Quote:
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Looks like a well-rounded system that should serve you well.
Not really. It looks to me like an eye catcher designed to deplete one's wallet.

Again, a machine that performs far better for a much lower cost can easily be had. An AMD Zambesi 8 core processor with a good chunk of 1866 MHz dual-ported RAM and an ASUS Crosshair V Formula motherboard can be the basis of a much faster recoding workstation for about half the price. Add a low priced boot drive and a couple of 1.5 - 2T hard drives for an array, and you have a real video workhorse. If the unit is to be used for video display, not just editing, then a fast video board is suggested, but for editing only, an inexpensive graphics card will be fine. Since gaming is not being considered, a really high end video board is just a waste of money, although the bundle price for a gaming PC may be better even with a monster video board than a roll-your-own.

Last edited by lrhorer : 08-18-2012 at 09:47 PM.
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Old 08-19-2012, 09:08 AM   #8
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Sorry, I say nonsense to your "nonsense". Yes, Intel has 6-core processors with more overall compute power, but they are not as fast per core and take a lot more power. They also don't have the new Ivy Bridge instructions.

As for AMD, just go look at any unbiased benchmarking of those systems - even the so-called 8-core (really only 4) AMD processors can't keep up with lower clock rate and less expensive Intel processors with 4 or even 2 cores.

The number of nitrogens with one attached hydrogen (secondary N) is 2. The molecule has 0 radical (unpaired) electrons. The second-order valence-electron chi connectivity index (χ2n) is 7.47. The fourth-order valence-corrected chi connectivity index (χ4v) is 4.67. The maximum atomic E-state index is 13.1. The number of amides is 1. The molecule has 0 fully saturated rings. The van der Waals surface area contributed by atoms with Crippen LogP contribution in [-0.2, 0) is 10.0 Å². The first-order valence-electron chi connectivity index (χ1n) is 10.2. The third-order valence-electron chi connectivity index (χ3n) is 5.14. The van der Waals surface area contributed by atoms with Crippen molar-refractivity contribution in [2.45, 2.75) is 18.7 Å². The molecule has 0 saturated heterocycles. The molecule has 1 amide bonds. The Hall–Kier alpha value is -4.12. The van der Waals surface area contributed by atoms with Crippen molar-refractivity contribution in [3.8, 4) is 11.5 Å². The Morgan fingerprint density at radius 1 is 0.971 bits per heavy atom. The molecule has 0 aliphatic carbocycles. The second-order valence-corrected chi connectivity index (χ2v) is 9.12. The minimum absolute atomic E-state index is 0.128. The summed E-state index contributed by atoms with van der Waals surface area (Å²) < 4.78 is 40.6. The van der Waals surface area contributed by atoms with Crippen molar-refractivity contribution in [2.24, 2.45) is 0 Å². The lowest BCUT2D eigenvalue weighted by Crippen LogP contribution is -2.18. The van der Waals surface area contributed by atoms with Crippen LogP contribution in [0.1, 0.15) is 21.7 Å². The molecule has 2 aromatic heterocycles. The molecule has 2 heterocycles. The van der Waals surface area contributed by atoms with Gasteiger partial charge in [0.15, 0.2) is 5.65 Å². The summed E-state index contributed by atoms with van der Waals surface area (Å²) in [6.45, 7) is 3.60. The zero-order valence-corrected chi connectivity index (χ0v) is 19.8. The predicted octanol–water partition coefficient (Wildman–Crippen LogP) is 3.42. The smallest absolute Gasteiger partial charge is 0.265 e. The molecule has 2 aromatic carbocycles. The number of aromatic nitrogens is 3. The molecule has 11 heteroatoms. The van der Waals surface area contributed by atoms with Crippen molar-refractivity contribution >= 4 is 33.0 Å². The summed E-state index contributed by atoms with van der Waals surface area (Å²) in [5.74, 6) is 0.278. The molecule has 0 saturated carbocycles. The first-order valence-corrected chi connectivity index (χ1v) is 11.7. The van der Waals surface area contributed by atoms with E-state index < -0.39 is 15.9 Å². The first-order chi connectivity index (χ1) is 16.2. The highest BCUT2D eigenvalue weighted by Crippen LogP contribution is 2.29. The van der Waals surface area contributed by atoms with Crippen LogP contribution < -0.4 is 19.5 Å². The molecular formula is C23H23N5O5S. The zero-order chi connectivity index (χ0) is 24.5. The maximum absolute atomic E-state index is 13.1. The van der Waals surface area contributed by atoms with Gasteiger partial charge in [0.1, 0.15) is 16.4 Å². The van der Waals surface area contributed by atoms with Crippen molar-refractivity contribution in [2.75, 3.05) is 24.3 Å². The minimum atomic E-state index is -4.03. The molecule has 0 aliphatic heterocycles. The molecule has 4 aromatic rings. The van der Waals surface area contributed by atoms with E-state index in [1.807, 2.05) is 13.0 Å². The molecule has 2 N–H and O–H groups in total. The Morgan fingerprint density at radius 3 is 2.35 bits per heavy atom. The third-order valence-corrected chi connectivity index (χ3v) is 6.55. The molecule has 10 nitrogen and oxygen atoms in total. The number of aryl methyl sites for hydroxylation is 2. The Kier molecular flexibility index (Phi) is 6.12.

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Old 08-21-2012, 07:18 PM   #9
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Sorry, I say nonsense to your "nonsense". Yes, Intel has 6-core processors with more overall compute power, but they are not as fast per core and take a lot more power.
That was not part of the question. The question involved overall performance, not performance per core or power consumption. For re-coding (or any application), both power consumption and Performance per $ may be of considerable concern to the user. Performance per core is not.

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They also don't have the new Ivy Bridge instructions.
Which has minimal impact on recoding.

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As for AMD, just go look at any unbiased benchmarking of those systems - even the so-called 8-core (really only 4)
What the heck are you talking about? It is Intel that implements virtual cores, not AMD.

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Originally Posted by stevel View Post
AMD processors can't keep up with lower clock rate and less expensive Intel processors with 4 or even 2 cores.
I suggest you go back and look at those reports, again. (I have.) For flat out arithmetic and floating point operations, the AMD processors running a standard clock often essentially match or beat the Intel processors with the same number of cores even when overclocked. Of course, the benchmarks and reviews tend to gloss this over, since as one reviewer put it, "there are few real-world applications that gamers and enthusiasts use that will fully exploit it; in fact, as you can see from many of these benchmarks, even programs designed to spawn multiple threads frequently do not scale their performance well past four cores." Translation: gaming, web browsing, and word processing can't keep even four cores busy, let alone eight. The OP and I, however, are not talking about gaming, web browsing, or word processing. We are talking about coding h.264 video, which will flat out peg as many cores as are available for hours, or even days and weeks on end. Unlike the performance for gaming, which does not scale at all beyond at most 4 cores, video coding can scale directly with the number of cores well past 32 cores. Replace a 2 core CPU with a 6 core CPU of the same family and speed for gaming, and the performance will increase only a modest amount, if at all. Do the same for video coding, and performance will at least triple.